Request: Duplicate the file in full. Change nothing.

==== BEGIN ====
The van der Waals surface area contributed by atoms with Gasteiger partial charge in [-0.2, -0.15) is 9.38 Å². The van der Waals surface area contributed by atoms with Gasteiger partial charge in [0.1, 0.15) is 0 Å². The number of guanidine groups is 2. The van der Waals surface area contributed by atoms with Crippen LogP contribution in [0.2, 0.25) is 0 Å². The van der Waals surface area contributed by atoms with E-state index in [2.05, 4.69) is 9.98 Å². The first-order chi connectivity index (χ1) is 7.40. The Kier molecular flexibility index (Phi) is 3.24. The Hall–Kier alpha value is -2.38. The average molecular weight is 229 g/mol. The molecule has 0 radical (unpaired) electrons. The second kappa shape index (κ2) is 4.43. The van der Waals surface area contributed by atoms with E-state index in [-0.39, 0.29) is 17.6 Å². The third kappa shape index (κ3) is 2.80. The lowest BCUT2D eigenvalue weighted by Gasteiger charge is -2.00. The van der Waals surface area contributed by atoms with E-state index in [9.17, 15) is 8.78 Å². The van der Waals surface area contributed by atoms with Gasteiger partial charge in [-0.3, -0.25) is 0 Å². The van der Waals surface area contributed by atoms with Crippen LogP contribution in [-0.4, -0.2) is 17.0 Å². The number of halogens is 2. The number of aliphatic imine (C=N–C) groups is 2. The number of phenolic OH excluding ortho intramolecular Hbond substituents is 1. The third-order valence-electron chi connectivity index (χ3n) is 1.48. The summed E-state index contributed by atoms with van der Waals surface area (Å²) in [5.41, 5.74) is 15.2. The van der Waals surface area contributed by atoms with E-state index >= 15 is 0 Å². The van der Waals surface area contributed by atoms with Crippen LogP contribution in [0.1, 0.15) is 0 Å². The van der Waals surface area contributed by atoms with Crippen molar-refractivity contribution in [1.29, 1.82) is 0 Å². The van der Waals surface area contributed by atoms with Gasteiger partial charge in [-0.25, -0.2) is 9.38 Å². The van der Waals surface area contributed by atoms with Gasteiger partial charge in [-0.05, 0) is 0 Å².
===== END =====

The van der Waals surface area contributed by atoms with Gasteiger partial charge in [-0.2, -0.15) is 9.38 Å². The van der Waals surface area contributed by atoms with Gasteiger partial charge in [0.1, 0.15) is 0 Å². The number of guanidine groups is 2. The van der Waals surface area contributed by atoms with Crippen LogP contribution in [0.2, 0.25) is 0 Å². The van der Waals surface area contributed by atoms with E-state index in [2.05, 4.69) is 9.98 Å². The first-order chi connectivity index (χ1) is 7.40. The Kier molecular flexibility index (Phi) is 3.24. The Hall–Kier alpha value is -2.38. The average molecular weight is 229 g/mol. The molecule has 0 radical (unpaired) electrons. The second kappa shape index (κ2) is 4.43. The van der Waals surface area contributed by atoms with E-state index in [-0.39, 0.29) is 17.6 Å². The third kappa shape index (κ3) is 2.80. The lowest BCUT2D eigenvalue weighted by Gasteiger charge is -2.00. The van der Waals surface area contributed by atoms with E-state index in [9.17, 15) is 8.78 Å². The van der Waals surface area contributed by atoms with Gasteiger partial charge in [-0.3, -0.25) is 0 Å². The van der Waals surface area contributed by atoms with Crippen LogP contribution in [-0.4, -0.2) is 17.0 Å². The number of halogens is 2. The number of aliphatic imine (C=N–C) groups is 2. The number of phenolic OH excluding ortho intramolecular Hbond substituents is 1. The third-order valence-electron chi connectivity index (χ3n) is 1.48. The summed E-state index contributed by atoms with van der Waals surface area (Å²) in [5.41, 5.74) is 15.2. The van der Waals surface area contributed by atoms with E-state index >= 15 is 0 Å². The van der Waals surface area contributed by atoms with Crippen LogP contribution in [0.1, 0.15) is 0 Å². The van der Waals surface area contributed by atoms with Crippen molar-refractivity contribution in [1.29, 1.82) is 0 Å². The van der Waals surface area contributed by atoms with Gasteiger partial charge in [-0.25, -0.2) is 9.38 Å². The van der Waals surface area contributed by atoms with Gasteiger partial charge in [-0.05, 0) is 0 Å².